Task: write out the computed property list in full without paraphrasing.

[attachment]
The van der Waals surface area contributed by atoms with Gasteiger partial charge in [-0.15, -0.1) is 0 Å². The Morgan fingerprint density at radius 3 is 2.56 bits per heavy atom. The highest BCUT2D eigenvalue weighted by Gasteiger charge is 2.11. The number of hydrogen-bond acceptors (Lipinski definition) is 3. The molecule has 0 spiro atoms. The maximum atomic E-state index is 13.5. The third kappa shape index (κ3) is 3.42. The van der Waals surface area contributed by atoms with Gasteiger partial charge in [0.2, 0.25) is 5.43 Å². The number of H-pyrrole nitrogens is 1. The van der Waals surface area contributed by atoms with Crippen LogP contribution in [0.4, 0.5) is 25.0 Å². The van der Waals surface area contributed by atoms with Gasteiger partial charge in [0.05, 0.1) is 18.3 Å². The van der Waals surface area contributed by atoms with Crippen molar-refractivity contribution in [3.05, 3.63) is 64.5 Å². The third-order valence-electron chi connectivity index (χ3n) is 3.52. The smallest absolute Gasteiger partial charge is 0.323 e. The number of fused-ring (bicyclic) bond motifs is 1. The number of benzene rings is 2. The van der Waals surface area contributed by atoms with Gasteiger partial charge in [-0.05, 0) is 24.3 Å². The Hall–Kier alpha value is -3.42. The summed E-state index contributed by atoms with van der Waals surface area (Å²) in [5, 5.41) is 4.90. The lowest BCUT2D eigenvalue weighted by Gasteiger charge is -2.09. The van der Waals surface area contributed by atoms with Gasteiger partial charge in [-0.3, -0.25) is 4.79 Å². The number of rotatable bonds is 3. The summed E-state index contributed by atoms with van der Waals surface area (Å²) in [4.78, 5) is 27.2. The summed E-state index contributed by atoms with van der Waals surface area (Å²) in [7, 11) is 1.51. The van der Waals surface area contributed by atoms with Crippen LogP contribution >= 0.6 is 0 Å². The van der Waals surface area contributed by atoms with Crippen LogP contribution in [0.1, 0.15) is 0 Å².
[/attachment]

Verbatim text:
The van der Waals surface area contributed by atoms with Gasteiger partial charge in [-0.15, -0.1) is 0 Å². The Morgan fingerprint density at radius 3 is 2.56 bits per heavy atom. The highest BCUT2D eigenvalue weighted by Gasteiger charge is 2.11. The number of hydrogen-bond acceptors (Lipinski definition) is 3. The molecule has 0 spiro atoms. The maximum atomic E-state index is 13.5. The third kappa shape index (κ3) is 3.42. The van der Waals surface area contributed by atoms with Gasteiger partial charge in [0.2, 0.25) is 5.43 Å². The number of H-pyrrole nitrogens is 1. The van der Waals surface area contributed by atoms with Crippen LogP contribution in [0.4, 0.5) is 25.0 Å². The van der Waals surface area contributed by atoms with Gasteiger partial charge in [0.05, 0.1) is 18.3 Å². The van der Waals surface area contributed by atoms with Crippen molar-refractivity contribution in [3.05, 3.63) is 64.5 Å². The third-order valence-electron chi connectivity index (χ3n) is 3.52. The smallest absolute Gasteiger partial charge is 0.323 e. The number of fused-ring (bicyclic) bond motifs is 1. The number of benzene rings is 2. The van der Waals surface area contributed by atoms with Gasteiger partial charge in [-0.05, 0) is 24.3 Å². The Hall–Kier alpha value is -3.42. The summed E-state index contributed by atoms with van der Waals surface area (Å²) in [5, 5.41) is 4.90. The lowest BCUT2D eigenvalue weighted by Gasteiger charge is -2.09. The van der Waals surface area contributed by atoms with Gasteiger partial charge in [-0.3, -0.25) is 4.79 Å². The number of rotatable bonds is 3. The summed E-state index contributed by atoms with van der Waals surface area (Å²) in [4.78, 5) is 27.2. The summed E-state index contributed by atoms with van der Waals surface area (Å²) in [7, 11) is 1.51. The van der Waals surface area contributed by atoms with Crippen LogP contribution >= 0.6 is 0 Å². The van der Waals surface area contributed by atoms with Crippen LogP contribution in [0.1, 0.15) is 0 Å².